Film financing forum draws new insights
Last month, we attended Cinemalaya’s first-ever Manila Film Financing Forum, organized by the Philippine Independent Filmmakers Multi-Purpose Cooperative (IFC) to gain new insights on independent filmmaking.
It was a welcome development. By pitching their new projects to producers and financiers, indie filmmakers’ goal of making their second or third feature is suddenly within reach.
In the forum, Manet Dayrit shared, “I notice that the most successful filmmakers I’ve worked with are very professional in dealing with creative and business matters. Always remember that it’s an enterprise. At the end of the day, it’s still business as usual.”
“Himpapawid” director, Raymond Red, pointed out, “A hard reality is that money has to be recouped. I’ve done Hubert Bals, Pusan Promotion Plan and Hong Kong Financing, and I was able to produce my film independently.”
Adolf Alix explained, “For each of my films, there’s a specific financing plan. I do some films for a niche audience, like ‘Nars.’ You want to tell your story, but there are also people who want to protect their money. You have to arrive at the best compromise.”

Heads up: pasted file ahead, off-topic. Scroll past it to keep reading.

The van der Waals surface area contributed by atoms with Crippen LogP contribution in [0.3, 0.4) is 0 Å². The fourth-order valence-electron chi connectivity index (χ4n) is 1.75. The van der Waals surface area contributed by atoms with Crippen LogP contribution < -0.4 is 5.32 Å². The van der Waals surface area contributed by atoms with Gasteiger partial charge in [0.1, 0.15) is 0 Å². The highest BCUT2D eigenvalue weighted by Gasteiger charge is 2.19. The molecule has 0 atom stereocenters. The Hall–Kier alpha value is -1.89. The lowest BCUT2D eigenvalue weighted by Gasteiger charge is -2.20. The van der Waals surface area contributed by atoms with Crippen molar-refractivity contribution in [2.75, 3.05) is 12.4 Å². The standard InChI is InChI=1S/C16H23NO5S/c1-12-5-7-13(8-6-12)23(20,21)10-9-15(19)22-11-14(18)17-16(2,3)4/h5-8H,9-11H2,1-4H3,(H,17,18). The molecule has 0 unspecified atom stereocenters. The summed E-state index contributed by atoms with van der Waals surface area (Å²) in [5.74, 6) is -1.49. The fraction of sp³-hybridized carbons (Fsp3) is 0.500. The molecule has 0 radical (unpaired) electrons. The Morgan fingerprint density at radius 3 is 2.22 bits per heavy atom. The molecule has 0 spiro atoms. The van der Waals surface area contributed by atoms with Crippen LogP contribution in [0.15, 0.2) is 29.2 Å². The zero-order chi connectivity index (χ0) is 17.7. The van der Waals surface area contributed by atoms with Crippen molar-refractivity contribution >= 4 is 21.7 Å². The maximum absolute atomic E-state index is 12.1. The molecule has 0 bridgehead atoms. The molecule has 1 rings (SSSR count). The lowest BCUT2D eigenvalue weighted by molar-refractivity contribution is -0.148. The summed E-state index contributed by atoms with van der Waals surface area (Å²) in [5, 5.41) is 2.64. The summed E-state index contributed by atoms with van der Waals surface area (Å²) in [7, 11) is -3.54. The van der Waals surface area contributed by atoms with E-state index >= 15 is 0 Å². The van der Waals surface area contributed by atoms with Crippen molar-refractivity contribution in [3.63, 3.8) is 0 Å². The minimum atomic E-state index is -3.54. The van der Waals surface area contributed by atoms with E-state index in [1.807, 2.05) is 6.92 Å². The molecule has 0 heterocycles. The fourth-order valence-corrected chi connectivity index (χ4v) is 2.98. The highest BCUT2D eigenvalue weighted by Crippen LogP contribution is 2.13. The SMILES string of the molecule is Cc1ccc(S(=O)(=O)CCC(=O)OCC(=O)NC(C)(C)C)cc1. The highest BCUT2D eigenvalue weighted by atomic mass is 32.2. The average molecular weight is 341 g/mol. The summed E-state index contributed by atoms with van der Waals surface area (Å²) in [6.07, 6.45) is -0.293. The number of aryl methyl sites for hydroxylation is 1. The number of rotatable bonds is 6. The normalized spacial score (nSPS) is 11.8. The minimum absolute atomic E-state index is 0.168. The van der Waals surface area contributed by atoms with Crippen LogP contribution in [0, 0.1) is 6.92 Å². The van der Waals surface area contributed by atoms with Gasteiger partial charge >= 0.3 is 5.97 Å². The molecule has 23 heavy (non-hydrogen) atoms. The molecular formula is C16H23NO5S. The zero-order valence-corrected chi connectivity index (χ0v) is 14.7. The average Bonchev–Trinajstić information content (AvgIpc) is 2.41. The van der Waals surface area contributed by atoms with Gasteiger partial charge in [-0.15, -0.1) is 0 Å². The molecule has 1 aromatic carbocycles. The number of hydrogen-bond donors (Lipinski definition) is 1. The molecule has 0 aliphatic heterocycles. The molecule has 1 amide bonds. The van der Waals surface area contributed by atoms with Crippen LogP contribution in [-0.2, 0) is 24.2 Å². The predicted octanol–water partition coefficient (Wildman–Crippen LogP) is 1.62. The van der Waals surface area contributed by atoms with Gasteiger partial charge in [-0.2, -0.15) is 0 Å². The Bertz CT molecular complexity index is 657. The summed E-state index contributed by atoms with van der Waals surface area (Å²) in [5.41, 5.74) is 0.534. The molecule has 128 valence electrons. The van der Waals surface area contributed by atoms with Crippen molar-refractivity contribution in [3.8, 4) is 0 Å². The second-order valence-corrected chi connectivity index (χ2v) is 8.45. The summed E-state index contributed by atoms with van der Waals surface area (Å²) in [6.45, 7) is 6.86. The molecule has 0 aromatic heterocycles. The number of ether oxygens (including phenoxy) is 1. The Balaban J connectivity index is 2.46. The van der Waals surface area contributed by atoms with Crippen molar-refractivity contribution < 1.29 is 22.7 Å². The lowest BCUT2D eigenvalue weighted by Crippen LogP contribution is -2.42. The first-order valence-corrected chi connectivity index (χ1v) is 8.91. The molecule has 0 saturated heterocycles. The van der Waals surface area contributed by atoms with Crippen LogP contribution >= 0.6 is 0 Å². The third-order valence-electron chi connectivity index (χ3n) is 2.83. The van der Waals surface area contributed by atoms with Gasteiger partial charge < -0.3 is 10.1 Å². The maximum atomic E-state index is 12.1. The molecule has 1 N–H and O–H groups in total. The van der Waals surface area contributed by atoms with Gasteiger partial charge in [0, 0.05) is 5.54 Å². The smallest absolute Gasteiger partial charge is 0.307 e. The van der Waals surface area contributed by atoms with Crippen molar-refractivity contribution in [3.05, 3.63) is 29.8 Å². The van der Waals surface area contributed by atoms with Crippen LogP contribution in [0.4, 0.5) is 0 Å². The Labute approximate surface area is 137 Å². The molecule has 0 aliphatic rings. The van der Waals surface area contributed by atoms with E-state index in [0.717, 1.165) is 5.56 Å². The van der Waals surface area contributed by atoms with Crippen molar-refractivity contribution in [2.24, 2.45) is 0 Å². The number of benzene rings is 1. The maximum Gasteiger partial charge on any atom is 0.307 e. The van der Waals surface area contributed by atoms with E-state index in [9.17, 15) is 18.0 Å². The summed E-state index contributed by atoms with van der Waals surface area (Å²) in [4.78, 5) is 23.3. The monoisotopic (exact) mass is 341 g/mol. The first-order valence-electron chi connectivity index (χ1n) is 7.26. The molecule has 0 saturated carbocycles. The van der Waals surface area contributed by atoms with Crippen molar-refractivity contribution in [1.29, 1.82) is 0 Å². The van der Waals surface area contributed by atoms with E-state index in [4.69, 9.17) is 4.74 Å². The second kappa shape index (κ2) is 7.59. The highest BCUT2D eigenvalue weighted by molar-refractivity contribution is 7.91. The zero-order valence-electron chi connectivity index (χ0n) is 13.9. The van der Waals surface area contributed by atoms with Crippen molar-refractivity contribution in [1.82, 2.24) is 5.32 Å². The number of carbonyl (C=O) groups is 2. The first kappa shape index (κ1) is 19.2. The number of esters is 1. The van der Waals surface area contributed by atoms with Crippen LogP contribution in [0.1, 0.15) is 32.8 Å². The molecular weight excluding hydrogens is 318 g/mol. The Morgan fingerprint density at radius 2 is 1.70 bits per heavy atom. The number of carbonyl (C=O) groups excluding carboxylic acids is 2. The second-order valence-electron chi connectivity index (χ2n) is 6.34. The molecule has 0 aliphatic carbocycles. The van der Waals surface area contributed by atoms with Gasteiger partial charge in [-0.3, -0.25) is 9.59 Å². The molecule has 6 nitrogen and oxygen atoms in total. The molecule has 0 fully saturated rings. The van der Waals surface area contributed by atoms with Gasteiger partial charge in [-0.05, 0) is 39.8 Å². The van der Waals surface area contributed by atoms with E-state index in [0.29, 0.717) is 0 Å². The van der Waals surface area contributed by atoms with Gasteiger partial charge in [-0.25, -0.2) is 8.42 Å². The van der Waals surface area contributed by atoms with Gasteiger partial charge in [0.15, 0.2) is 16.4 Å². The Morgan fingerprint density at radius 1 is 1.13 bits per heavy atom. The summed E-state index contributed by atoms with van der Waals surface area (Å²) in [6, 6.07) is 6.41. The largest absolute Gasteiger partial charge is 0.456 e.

Entrepreneur Joel Santos shared, “We like to showcase talent, but we should always watch our back pocket. Show emotion in the creative process, and no emotion on the business side.”
Indonesian producer, Shanty Harmayn-Hofman revealed, “The game of the future is content. You’re all content makers. Soon, media companies will pursue you. Ownership has to be clarified.”
After the forum, the producers picked the best pitch from the preselected 20 participants. The highest votes went to Sockie Fernandez and Lee Briones’ “Mang Ben,” about a macho man who is forced to work as a seamstress after his wife passes away!
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